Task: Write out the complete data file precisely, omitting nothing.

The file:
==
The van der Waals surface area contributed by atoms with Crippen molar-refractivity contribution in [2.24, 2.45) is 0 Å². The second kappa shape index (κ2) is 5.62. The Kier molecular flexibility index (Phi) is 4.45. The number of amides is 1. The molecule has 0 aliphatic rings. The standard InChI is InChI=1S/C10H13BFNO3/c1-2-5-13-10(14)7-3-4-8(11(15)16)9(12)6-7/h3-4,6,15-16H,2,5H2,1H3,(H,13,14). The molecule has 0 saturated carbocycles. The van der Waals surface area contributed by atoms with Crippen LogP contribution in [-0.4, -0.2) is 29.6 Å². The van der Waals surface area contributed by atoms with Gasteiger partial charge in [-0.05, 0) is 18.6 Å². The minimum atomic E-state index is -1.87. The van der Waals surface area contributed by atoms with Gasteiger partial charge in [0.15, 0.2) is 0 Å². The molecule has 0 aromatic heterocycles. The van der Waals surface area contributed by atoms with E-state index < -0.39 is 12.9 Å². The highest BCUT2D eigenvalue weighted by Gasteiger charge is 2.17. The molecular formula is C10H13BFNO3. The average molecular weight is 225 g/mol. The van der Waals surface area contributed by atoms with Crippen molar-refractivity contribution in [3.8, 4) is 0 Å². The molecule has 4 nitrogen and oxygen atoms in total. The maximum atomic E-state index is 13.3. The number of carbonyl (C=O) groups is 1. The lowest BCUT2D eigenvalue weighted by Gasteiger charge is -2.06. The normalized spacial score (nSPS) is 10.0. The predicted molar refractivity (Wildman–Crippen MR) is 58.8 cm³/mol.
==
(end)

The van der Waals surface area contributed by atoms with Crippen molar-refractivity contribution in [2.24, 2.45) is 0 Å². The second kappa shape index (κ2) is 5.62. The Kier molecular flexibility index (Phi) is 4.45. The number of amides is 1. The molecule has 0 aliphatic rings. The standard InChI is InChI=1S/C10H13BFNO3/c1-2-5-13-10(14)7-3-4-8(11(15)16)9(12)6-7/h3-4,6,15-16H,2,5H2,1H3,(H,13,14). The molecule has 0 saturated carbocycles. The van der Waals surface area contributed by atoms with Crippen LogP contribution in [-0.4, -0.2) is 29.6 Å². The van der Waals surface area contributed by atoms with Gasteiger partial charge in [-0.05, 0) is 18.6 Å². The minimum atomic E-state index is -1.87. The van der Waals surface area contributed by atoms with Gasteiger partial charge in [0.15, 0.2) is 0 Å². The molecule has 0 aromatic heterocycles. The van der Waals surface area contributed by atoms with E-state index < -0.39 is 12.9 Å². The highest BCUT2D eigenvalue weighted by Gasteiger charge is 2.17. The molecular formula is C10H13BFNO3. The average molecular weight is 225 g/mol. The van der Waals surface area contributed by atoms with Crippen molar-refractivity contribution in [3.8, 4) is 0 Å². The molecule has 4 nitrogen and oxygen atoms in total. The maximum atomic E-state index is 13.3. The number of carbonyl (C=O) groups is 1. The lowest BCUT2D eigenvalue weighted by Gasteiger charge is -2.06. The normalized spacial score (nSPS) is 10.0. The predicted molar refractivity (Wildman–Crippen MR) is 58.8 cm³/mol.